Grant Helps Provide Environmental Education to Native Youth

The Píkyav Field Institute, a Native Youth Community Project, is designed to provide a culturally relevant, yet academically challenging, and traditionally holistic environmental education program to all students.

A $1 million grant from the U.S. Department of Education will help the Karuk Tribe launch the Píkyav Field Institute, which will support environmental education for Native American youth.

The institute is named after the Karuk word píkyav, which means “fix it,” and refers to the tribe’s efforts to restore balance to the earth and its creatures. “We’re heartened by the government’s recognition that this program can affect needed opportunities for our underserved youth,” Bill Tripp, deputy director of the Karuk Tribe’s Department of Natural Resources, which established the institute, said in a press release. “Not only does it hold great promise in the revitalization of our traditional ecological knowledge, practice, and belief systems, we are convinced that it will help improve our youth’s academic performance and college and career-readiness by reconnecting—or enhancing—their connection to tribal heritage.”

According to the press release, the tribe has been working with academic institutions and researchers to integrate traditional ecological knowledge and Western science into contemporary management practices for the last decade. Current project objectives include curriculum and cultural sensitivity trainings, further development of culturally-relevant California Common Core Standards-based curriculum, support for students interested in pursuing careers in the environmental sciences, and continued implementation of experiential learning activities grounded in traditional ecological knowledge.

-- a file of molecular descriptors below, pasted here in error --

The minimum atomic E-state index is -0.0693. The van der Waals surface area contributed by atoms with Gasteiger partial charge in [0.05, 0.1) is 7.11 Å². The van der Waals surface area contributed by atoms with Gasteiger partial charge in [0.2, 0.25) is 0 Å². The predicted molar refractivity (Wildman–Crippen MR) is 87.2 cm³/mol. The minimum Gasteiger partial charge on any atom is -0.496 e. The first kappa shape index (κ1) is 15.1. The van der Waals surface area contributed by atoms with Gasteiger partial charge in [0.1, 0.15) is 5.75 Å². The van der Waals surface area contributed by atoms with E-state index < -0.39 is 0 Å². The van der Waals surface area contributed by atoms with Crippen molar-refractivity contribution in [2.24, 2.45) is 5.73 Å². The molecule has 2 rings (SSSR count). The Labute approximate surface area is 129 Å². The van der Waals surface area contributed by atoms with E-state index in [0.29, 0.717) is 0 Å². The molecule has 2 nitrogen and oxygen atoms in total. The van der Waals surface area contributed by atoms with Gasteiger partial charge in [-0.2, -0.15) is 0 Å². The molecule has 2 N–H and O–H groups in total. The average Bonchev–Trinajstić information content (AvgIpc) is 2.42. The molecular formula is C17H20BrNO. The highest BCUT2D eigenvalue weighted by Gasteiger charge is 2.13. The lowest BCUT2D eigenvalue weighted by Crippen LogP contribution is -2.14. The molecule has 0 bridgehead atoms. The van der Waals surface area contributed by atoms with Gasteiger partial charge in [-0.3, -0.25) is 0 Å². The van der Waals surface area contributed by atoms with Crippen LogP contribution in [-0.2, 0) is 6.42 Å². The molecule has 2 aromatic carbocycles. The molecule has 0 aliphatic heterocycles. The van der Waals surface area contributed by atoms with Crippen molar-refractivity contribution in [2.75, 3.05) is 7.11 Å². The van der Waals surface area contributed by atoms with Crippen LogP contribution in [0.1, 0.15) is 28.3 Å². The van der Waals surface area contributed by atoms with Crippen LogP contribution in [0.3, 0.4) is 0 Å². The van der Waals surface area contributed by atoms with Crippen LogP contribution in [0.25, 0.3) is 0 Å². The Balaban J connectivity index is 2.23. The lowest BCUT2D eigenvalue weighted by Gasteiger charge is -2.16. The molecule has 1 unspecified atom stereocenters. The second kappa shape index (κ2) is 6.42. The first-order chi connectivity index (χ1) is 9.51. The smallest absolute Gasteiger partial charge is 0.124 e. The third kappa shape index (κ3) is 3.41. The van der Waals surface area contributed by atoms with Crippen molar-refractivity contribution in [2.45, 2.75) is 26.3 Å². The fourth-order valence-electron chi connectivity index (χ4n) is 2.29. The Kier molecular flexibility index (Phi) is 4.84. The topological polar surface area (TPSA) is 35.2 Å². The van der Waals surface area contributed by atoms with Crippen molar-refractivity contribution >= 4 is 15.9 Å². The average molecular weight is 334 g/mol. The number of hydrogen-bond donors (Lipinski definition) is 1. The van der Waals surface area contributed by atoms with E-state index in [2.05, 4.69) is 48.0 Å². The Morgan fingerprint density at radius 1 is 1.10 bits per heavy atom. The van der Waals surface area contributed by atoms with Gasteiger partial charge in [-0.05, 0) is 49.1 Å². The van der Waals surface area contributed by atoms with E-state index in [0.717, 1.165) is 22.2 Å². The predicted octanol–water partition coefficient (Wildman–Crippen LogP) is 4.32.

The Píkyav Field Institute, funded through the Office of Indian Education, is a Native Youth Community Project designed to support a culturally relevant, academically challenging, and traditionally holistic environmental education program that benefits all students in the Karuk Tribal Service Area.

“The Indian Boarding School era was one of many factors leading to the inter-generational trauma Native peoples experience today. By incorporating Native American traditional ecological knowledge into the lessons taught in local schools, we hope to mitigate some of the wrongs done to our people in the past,” said Leaf Hillman, Karuk Tribe’s director of Natural Resources and Environmental Policy, in the release. “This effort represents a valuable contribution to tribal sovereignty.”